The IRS warned taxpayers to watch out for emails, text messages, websites, and social media attempts related to the coronavirus that request money or personal information. Taxpayers should not click on links from emails that appear to come from the IRS. The IRS and its Criminal Investigation Division have seen a wave of new and evolving phishing schemes against taxpayers. In most cases, the IRS will deposit economic impact payments into the direct deposit account taxpayers previously provided on tax returns. Taxpayers who have previously filed but not provided direct deposit information to the IRS will be able to provide their banking information through a newly designed secure portal on www.irs.gov in mid-April. If the IRS does not have a taxpayer’s direct deposit information, a check will be mailed to the address on file. No one from the IRS will be reaching out to taxpayers by phone, email, mail, or in person asking for information to complete economic impact payments. If you have questions or concerns, please reach out to your Linkenheimer CPA.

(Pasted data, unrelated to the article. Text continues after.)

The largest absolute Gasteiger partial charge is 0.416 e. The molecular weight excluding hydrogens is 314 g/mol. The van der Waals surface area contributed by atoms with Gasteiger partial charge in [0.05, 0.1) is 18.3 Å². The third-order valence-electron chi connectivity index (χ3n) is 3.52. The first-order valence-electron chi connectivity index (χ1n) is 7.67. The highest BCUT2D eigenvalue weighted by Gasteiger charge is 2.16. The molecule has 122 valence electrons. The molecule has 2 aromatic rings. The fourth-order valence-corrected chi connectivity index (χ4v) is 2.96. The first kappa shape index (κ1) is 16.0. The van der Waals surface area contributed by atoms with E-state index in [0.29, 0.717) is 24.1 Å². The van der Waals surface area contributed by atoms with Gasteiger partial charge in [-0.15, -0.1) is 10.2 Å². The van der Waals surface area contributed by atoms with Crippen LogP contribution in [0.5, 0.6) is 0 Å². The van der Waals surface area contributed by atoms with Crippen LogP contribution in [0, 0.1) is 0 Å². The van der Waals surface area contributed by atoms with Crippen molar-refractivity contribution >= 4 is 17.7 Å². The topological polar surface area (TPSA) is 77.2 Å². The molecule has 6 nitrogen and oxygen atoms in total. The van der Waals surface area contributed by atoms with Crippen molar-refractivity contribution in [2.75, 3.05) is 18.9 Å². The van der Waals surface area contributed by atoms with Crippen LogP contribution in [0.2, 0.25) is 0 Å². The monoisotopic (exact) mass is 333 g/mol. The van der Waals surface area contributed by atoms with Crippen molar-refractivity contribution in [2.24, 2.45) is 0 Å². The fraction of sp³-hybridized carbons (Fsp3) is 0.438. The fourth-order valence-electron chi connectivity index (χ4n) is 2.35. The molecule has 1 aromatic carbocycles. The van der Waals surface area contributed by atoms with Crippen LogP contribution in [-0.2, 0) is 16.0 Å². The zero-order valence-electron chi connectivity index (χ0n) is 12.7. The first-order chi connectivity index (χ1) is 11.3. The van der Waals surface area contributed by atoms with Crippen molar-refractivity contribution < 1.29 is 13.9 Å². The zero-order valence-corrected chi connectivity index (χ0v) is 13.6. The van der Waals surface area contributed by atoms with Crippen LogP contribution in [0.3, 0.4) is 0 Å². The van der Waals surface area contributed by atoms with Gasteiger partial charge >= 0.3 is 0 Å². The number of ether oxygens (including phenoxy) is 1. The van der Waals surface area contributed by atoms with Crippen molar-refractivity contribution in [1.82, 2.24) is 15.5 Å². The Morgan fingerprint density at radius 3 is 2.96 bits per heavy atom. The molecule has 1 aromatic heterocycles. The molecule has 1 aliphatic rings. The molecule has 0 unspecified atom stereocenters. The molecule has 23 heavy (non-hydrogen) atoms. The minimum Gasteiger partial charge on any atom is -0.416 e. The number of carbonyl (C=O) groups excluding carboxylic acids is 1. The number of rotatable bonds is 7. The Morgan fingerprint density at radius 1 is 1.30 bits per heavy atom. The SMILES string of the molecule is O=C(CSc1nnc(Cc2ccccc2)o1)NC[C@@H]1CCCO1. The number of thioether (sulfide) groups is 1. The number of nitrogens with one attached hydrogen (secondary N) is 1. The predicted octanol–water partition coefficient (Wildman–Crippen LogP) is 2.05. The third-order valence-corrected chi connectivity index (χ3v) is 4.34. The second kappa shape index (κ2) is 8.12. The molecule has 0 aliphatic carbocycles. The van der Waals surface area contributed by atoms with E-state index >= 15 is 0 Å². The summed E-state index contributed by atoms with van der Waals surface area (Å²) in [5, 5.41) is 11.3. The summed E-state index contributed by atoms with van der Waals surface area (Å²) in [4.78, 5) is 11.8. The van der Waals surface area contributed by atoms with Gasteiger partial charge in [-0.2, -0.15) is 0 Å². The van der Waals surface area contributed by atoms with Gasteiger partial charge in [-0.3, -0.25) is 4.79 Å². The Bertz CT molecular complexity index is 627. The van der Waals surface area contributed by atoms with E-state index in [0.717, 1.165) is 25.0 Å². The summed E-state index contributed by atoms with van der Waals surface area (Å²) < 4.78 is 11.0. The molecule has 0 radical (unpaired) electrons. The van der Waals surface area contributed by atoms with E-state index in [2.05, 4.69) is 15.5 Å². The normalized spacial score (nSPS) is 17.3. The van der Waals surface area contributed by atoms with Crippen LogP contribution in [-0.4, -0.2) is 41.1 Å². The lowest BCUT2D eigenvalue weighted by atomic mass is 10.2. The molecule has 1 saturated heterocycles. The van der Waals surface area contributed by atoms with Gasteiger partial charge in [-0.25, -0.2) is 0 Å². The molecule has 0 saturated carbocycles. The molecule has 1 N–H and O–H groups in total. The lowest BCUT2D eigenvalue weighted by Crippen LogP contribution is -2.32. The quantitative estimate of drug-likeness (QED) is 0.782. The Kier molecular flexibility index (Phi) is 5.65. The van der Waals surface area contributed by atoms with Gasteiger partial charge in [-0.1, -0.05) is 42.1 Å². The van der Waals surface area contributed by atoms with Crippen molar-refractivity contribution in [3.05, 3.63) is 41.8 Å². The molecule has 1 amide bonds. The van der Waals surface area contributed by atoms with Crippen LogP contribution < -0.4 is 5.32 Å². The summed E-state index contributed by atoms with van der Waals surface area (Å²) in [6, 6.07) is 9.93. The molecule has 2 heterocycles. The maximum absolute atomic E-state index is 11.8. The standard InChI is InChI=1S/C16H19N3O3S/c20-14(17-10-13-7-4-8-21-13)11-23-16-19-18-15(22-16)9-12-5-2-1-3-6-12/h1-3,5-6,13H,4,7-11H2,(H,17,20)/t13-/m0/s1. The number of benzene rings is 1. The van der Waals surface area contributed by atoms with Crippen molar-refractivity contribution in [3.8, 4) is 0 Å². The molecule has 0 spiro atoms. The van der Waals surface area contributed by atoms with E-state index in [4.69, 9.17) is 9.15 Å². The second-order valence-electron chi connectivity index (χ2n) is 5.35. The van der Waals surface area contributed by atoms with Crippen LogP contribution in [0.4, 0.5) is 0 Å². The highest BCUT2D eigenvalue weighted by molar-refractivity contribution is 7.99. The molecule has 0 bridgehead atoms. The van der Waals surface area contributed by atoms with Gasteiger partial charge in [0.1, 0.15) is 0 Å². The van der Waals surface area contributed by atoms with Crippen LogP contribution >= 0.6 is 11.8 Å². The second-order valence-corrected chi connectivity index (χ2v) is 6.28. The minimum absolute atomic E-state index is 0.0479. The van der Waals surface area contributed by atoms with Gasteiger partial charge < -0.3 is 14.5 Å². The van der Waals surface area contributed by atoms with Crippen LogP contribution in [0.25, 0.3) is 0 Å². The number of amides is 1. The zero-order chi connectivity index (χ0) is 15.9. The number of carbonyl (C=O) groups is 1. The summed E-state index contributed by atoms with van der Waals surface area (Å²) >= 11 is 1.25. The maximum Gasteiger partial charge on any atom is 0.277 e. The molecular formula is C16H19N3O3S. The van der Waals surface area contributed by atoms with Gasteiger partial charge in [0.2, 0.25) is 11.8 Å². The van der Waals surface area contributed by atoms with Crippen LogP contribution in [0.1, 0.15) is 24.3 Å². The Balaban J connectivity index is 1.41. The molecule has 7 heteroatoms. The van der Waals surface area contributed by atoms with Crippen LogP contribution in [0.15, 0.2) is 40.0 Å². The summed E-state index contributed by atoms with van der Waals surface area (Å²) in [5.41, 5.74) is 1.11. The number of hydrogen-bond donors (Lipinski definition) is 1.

On March 27, President Trump signed into law another coronavirus (COVID-19) law, which provides extensive relief for businesses and employers. Here are some of the tax-related provisions in the Coronavirus Aid, Relief, and Economic Security Act (CARES Act).
Employee retention credit
The new law provides a refundable payroll tax credit for 50% of wages paid by eligible employers to certain employees during the COVID-19 crisis.
Employer eligibility. The credit is available to employers with operations that have been fully or partially suspended as a result of a government order limiting commerce, travel or group meetings. The credit is also provided to employers that have experienced a greater than 50% reduction in quarterly receipts, measured on a year-over-year basis.
The credit isn’t available to employers receiving Small Business Interruption Loans under the new law.